|This isn't the first time these guys talk out of both sides of their mouths|
For instance, I love the United States of America. I was born here; it’s my country and I’m proud of it. I like to think of the U.S. as the No. 1 country in the world, despite a heck of a lot of facts and figures that suggest our overall ranking is otherwise.
Our stated values and principles are things I hold dear. And yet as an institutional system and as much as I love it, this nation is wildly flawed. Flawed in ways that frustrate and anger me.
|One of the most damning contradictions about our founding fathers|
We say we value freedom. But the U.S. has the highest rate of incarceration in the world. We lift up equality as a cherished principle. Yet conditions like racism, poverty and hunger persist across the 50 states.
We insist one of our most cherished institutions is education. Yet we deny inner city school systems the resources they need to thrive. At the same time we saddle college graduates with staggering debt to accompany their diplomas.
Recently I visited the National Constitution Center in Philadelphia. It’s an amazing place, steeped in pride of history and country. It was at once inspiring and troubling.
The main attraction is “Freedom Rising”, a 17-minute, 360-degree theatrical presentation. Think: intensely patriotic IMAX Theater. The production traces the “American quest for freedom” and if you want to know about the beginnings of the United States and its storied history, this production and the Center itself is the place to go. Sort of.
See, within these walls are contradictions. Contradictions and omissions – the sum of which fail to tell the full and complete story of our great nation. This ultimately speaks to truth. Or rather, untruth.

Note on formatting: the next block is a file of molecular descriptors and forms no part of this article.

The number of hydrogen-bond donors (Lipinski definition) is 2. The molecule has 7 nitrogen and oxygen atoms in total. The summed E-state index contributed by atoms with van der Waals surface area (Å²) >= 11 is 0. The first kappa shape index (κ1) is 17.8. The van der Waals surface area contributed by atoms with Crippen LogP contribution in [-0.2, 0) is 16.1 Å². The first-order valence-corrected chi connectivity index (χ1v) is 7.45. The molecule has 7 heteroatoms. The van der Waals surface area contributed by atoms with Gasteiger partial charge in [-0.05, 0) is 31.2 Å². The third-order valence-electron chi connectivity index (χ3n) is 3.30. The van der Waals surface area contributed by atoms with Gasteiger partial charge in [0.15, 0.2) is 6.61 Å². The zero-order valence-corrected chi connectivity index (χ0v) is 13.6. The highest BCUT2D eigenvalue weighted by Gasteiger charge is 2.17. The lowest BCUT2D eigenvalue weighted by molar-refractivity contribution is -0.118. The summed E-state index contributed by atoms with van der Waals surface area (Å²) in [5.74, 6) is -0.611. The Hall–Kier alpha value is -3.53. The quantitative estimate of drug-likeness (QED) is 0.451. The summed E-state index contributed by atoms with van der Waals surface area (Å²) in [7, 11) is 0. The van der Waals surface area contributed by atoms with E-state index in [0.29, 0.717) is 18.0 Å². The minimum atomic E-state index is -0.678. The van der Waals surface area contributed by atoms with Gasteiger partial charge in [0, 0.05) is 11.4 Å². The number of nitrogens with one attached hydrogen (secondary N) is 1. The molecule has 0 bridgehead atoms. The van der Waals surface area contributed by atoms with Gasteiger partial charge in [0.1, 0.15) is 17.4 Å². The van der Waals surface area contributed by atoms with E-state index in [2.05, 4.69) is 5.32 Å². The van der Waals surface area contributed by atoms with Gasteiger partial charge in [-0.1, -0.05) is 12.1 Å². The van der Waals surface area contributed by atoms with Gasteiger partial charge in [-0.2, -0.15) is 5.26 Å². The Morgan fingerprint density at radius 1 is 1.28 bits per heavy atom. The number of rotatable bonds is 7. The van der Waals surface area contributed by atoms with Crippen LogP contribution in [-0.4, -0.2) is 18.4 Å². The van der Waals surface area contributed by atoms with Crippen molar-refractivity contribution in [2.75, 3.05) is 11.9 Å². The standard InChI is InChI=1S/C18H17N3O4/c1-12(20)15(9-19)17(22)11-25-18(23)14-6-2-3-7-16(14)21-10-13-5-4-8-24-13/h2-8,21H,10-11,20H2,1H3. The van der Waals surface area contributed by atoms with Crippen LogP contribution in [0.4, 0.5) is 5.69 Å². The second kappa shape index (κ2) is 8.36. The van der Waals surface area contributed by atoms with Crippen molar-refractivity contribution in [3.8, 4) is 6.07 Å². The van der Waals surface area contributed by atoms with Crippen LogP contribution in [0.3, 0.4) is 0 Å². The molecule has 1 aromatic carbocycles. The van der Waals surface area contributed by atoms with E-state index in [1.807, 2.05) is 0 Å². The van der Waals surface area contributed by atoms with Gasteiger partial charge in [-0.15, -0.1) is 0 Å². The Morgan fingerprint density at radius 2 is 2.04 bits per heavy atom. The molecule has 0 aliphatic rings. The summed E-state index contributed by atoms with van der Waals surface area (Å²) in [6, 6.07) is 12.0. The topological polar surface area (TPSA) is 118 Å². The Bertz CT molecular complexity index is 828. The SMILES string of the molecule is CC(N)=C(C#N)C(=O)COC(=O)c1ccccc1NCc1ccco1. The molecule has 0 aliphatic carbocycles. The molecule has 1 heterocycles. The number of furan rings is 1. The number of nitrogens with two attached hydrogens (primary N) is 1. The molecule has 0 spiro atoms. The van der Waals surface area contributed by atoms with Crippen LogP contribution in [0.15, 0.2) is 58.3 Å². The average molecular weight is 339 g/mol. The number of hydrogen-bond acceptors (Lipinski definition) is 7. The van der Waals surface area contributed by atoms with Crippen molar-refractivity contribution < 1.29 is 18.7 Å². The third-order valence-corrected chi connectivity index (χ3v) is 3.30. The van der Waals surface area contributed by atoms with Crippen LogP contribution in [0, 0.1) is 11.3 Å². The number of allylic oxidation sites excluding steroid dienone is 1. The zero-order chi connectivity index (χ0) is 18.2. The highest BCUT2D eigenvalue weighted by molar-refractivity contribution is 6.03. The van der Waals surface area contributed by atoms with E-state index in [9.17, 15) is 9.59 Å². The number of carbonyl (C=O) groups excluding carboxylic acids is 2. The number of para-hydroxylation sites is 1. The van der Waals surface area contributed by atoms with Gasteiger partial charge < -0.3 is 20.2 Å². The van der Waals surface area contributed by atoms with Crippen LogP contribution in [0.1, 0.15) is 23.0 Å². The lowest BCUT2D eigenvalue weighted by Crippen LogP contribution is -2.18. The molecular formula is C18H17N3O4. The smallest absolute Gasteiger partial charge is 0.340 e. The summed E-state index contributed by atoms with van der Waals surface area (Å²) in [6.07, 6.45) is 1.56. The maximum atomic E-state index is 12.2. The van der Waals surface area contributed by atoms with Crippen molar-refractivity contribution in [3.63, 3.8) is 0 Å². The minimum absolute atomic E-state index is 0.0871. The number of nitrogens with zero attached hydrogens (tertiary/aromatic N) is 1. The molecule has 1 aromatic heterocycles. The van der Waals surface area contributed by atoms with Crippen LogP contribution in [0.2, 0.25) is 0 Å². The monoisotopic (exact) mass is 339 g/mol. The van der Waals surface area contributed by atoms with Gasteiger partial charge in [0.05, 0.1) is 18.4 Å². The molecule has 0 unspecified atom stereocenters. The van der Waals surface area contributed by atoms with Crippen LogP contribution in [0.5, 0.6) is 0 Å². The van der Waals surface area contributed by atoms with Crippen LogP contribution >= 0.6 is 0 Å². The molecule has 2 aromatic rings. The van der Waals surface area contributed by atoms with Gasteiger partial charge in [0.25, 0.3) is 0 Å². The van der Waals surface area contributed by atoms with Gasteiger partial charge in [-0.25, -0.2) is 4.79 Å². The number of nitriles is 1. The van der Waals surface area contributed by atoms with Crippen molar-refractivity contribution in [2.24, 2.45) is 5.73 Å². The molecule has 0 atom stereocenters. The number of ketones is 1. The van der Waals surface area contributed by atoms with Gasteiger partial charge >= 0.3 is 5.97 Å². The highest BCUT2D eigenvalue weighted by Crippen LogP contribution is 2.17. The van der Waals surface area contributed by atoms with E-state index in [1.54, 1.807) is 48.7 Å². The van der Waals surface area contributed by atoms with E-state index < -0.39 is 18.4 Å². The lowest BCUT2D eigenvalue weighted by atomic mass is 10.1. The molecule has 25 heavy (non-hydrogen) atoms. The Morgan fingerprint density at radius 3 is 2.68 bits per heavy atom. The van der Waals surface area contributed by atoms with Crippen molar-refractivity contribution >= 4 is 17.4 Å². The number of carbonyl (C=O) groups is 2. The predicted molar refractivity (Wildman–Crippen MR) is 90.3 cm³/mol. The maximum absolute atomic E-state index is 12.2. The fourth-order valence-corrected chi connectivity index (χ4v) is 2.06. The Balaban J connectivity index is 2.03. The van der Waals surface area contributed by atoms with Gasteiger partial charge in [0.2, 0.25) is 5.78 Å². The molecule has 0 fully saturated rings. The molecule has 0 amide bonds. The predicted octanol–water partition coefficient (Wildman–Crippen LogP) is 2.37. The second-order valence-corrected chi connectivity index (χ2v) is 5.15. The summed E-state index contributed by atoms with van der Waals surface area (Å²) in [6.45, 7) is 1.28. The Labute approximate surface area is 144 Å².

|Thomas Jefferson. Whose story? His-story.|
That’s a problem. Especially for people who don’t hold that identity. The thing of it is, most of us who are not straight and white and male and Christian are not even aware of the lens through which we view things like this exhibition.
Had I not made a conscious decision to experience my visit to the Center through the lens of racial equity, I would not have noticed that after the initial sentence of the “Freedom Rising” presentation, Native Americans were never mentioned again. It was as if they went extinct.
If I hadn’t kept my critical thinking cap on, I probably would not have keyed in on the fact that the U.S. Constitution was written by and specifically for men. White, landowning men.
There are scores of other examples but the point is that the Center, and historians in general, whitewash history. They scrub it clean of the dirtier aspects contributing to this nation’s creation. They sweep away hard cold facts in favor of more palatable renderings. And it’s damaging to our psyche. Telling the truth from a single perspective keeps people from coming to terms with who we are as a nation.
Until we hear, and more importantly accept, all sides of United States history – the good, bad and ugly, folks will continue to have trouble sitting in the right and wrong of America. Its contradictions.
Follow J.R. on Twitter @4humansbeing or contact him at firstname.lastname@example.org.